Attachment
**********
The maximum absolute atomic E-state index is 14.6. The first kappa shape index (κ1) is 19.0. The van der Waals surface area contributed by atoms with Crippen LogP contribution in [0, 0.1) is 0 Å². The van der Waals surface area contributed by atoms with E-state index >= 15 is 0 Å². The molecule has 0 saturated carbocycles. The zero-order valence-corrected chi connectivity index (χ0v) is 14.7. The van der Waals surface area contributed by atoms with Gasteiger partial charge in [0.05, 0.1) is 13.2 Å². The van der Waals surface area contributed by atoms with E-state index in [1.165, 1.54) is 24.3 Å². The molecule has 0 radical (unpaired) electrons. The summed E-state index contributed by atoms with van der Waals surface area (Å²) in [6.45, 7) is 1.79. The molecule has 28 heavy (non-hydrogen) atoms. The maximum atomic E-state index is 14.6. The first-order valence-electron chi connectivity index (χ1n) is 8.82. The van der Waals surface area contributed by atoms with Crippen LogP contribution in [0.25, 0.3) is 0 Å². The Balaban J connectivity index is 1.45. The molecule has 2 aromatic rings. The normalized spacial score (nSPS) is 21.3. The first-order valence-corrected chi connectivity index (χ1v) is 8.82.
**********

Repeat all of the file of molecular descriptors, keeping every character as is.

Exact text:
The maximum absolute atomic E-state index is 14.6. The first kappa shape index (κ1) is 19.0. The van der Waals surface area contributed by atoms with Crippen LogP contribution in [0, 0.1) is 0 Å². The van der Waals surface area contributed by atoms with E-state index >= 15 is 0 Å². The molecule has 0 saturated carbocycles. The zero-order valence-corrected chi connectivity index (χ0v) is 14.7. The van der Waals surface area contributed by atoms with Gasteiger partial charge in [0.05, 0.1) is 13.2 Å². The van der Waals surface area contributed by atoms with E-state index in [1.165, 1.54) is 24.3 Å². The molecule has 0 radical (unpaired) electrons. The summed E-state index contributed by atoms with van der Waals surface area (Å²) in [6.45, 7) is 1.79. The molecule has 28 heavy (non-hydrogen) atoms. The maximum atomic E-state index is 14.6. The first-order valence-electron chi connectivity index (χ1n) is 8.82. The van der Waals surface area contributed by atoms with Crippen LogP contribution in [0.25, 0.3) is 0 Å². The Balaban J connectivity index is 1.45. The molecule has 2 aromatic rings. The normalized spacial score (nSPS) is 21.3. The first-order valence-corrected chi connectivity index (χ1v) is 8.82.